In perhaps the fastest moving SEC enforcement action of all time, the SEC charged Elon Musk with securities fraud on September 27, 2018 after settlement agreements reportedly fell apart. Selecting the nuclear option, one of the remedies the SEC sought was to bar the iconic Mr. Musk as serving as an officer or director of a public company. By September 29, 2018, the action against Mr. Musk and a separate action against Tesla were settled.
According to the SEC, the settlement terms were as follows:
- Musk will step down as Tesla’s Chairman and be replaced by an independent Chairman. Musk will be ineligible to be re-elected Chairman for three years;
- Tesla will appoint a total of two new independent directors to its board;
- Tesla will establish a new committee of independent directors and put in place additional controls and procedures to oversee MR. Musk’s communications;
- Musk and Tesla will each pay a separate $20 million penalty. The $40 million in penalties will be distributed to harmed investors under a court-approved process.
On November 5, 2013, Tesla filed a Form 8-K disclosing that Mr. Musk’s Twitter account would be used to disseminate material information about the company. In the complaint against Tesla, the SEC alleged Mr. Musk did not routinely consult with anyone at Tesla before publishing Tesla-related information via his Twitter account. Likewise, no one at Tesla reviewed Mr. Musk’s tweets prior to publication.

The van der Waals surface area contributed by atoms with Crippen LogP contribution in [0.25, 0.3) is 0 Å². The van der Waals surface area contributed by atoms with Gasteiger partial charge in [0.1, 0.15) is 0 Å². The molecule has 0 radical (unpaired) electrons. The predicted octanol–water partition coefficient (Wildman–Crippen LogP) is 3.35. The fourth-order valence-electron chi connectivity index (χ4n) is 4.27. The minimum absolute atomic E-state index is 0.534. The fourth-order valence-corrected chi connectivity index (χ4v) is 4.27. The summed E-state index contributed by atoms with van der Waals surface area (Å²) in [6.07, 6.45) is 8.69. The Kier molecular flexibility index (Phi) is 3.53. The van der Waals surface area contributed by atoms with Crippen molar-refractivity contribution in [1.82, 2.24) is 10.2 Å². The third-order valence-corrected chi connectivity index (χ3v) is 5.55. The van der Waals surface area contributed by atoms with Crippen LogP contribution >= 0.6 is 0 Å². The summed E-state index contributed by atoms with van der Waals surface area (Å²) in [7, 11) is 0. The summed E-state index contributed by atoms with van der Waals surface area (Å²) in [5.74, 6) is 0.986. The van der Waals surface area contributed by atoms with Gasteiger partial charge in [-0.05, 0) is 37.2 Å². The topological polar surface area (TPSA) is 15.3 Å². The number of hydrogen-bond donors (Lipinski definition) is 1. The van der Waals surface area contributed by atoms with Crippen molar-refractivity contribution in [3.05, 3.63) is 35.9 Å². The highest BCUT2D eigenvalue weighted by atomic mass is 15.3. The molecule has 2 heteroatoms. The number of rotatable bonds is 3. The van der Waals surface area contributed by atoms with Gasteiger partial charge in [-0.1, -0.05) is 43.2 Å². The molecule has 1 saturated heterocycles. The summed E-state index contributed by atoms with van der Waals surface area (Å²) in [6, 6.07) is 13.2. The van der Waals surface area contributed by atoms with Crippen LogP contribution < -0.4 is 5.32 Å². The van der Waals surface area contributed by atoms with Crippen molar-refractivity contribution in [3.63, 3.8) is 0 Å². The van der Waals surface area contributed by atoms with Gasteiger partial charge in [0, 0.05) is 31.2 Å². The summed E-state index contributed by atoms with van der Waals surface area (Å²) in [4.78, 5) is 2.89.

The SEC charged Tesla with violating Rule 13a-15 of the Exchange Act because:
- Tesla failed to maintain controls and procedures designed to ensure that information required to be disclosed in the reports that it files or submits pursuant to the Exchange Act is recorded, processed, summarized, and reported, within the time periods specified in the Commission’s rules and forms.
- Tesla also failed to maintain controls and procedures designed to ensure that information required to be disclosed in the reports that it files or submits pursuant to the Exchange Act is accumulated and communicated to its management, including its principal executive and principal financial officers, or persons performing similar functions, as appropriate to allow timely decisions regarding required disclosure.
Devoid from the complaint against Tesla is any allegation whatsoever that Tesla improperly failed to file a required SEC report or filed an incorrect SEC report. The fact that there were no disclosure controls and procedures is enough.
So the message to public companies is clear: If you have executives out there communicating material information on social media, you need to have disclosure controls and procedures in place to review the information before and after publication. Or at least one or the other.
It would seem the White House would benefit from a similar rule.